He has also helped many Thai weaving projects. After winning an award from the King of Thailand for this work, he left his textile work behind to enter the monastery, becoming a monk and meditation teacher for 8 years. Now, returning to his passion for textiles, he runs the Living Textile Museum as part of the Traditional House Museum, where he teaches Eri sericulture (the creation of silk yarns), spinning and natural dyeing. He travels too to other parts of Thailand, teaching Eri silk skills as a volunteer. Thitichai's eyes dance and his laughter rings out as he tells his story and lovingly shows us the textiles that drape over every surface of the room next to the porch where we first talk.

Thitichai's work now is to promote "living textiles," helping spread new sericulture, spinning, dyeing and weaving techniques -- creating new ways for village weavers to earn income. He loves working with Fai Gaem Mai, he tells us, and we're happy to support his work, even on a small scale with our small order, which he insists on spinning and weaving himself to ensure the highest quality. We suspect we'll see, in future, more of this kind of Eri silk here, as the weavers' skills grow and the weaving itself evolves with visions of creative new designs.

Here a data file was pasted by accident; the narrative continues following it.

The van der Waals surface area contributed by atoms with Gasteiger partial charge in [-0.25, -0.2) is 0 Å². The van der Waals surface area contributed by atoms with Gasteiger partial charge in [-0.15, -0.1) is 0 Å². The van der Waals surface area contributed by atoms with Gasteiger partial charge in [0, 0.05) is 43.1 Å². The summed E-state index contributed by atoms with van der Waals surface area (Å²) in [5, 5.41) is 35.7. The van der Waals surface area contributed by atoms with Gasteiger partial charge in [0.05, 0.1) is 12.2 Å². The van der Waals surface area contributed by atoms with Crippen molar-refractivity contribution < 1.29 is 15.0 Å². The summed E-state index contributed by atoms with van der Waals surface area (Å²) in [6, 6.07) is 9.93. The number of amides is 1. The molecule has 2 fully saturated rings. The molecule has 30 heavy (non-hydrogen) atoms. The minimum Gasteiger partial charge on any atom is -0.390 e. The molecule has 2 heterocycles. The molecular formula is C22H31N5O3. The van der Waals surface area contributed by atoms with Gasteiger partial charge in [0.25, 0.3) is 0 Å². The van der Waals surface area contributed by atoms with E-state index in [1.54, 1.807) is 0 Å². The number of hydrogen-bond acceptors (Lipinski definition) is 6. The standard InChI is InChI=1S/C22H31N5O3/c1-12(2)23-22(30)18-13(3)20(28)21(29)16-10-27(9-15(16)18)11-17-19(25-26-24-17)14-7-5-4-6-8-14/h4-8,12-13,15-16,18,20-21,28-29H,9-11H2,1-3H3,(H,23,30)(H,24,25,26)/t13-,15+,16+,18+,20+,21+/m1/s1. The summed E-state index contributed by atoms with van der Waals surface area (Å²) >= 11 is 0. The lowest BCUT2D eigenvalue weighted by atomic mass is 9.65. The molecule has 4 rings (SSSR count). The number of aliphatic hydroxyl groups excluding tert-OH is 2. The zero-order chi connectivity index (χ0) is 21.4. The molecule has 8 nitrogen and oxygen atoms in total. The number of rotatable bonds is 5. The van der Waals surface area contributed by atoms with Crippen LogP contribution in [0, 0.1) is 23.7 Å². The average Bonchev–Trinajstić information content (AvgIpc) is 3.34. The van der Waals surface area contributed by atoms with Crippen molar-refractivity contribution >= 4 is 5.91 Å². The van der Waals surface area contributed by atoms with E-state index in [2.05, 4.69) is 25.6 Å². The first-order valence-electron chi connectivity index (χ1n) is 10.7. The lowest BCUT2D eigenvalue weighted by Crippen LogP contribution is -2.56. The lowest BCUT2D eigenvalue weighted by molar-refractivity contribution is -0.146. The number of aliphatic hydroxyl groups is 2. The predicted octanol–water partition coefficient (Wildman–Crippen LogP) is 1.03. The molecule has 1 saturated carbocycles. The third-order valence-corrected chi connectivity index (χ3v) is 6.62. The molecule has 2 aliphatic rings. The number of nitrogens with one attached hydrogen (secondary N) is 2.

Ellen (Nok Noi)

#9: Suchada Cotton: Hearing the Story Again

Dec. 18, 2009

The colour indigo -- painstakingly made from the leaves of the indigo plant (Indigofera tinctoria) -- conjures a depth of blue that can't be achieved with chemical dyes. Repeated dippings of cotton yarns, sometimes more than 20 times, can produce a blue so deep that it appears black. More importantly, traditional cultures on every continent have attached significance to indigo beyond a colouring agent.

We first met Suchada Cotton at the Sunday Walking Market in Chiang Mai last year. Their placemats in deep blues and rich browns snagged our attention as the dyestuffs that produce these colours are not frequently seen in Chiang Mai. More often you’ll see mor hom -- a blue cotton fabric produced in Prae from a "cousin" of indigo.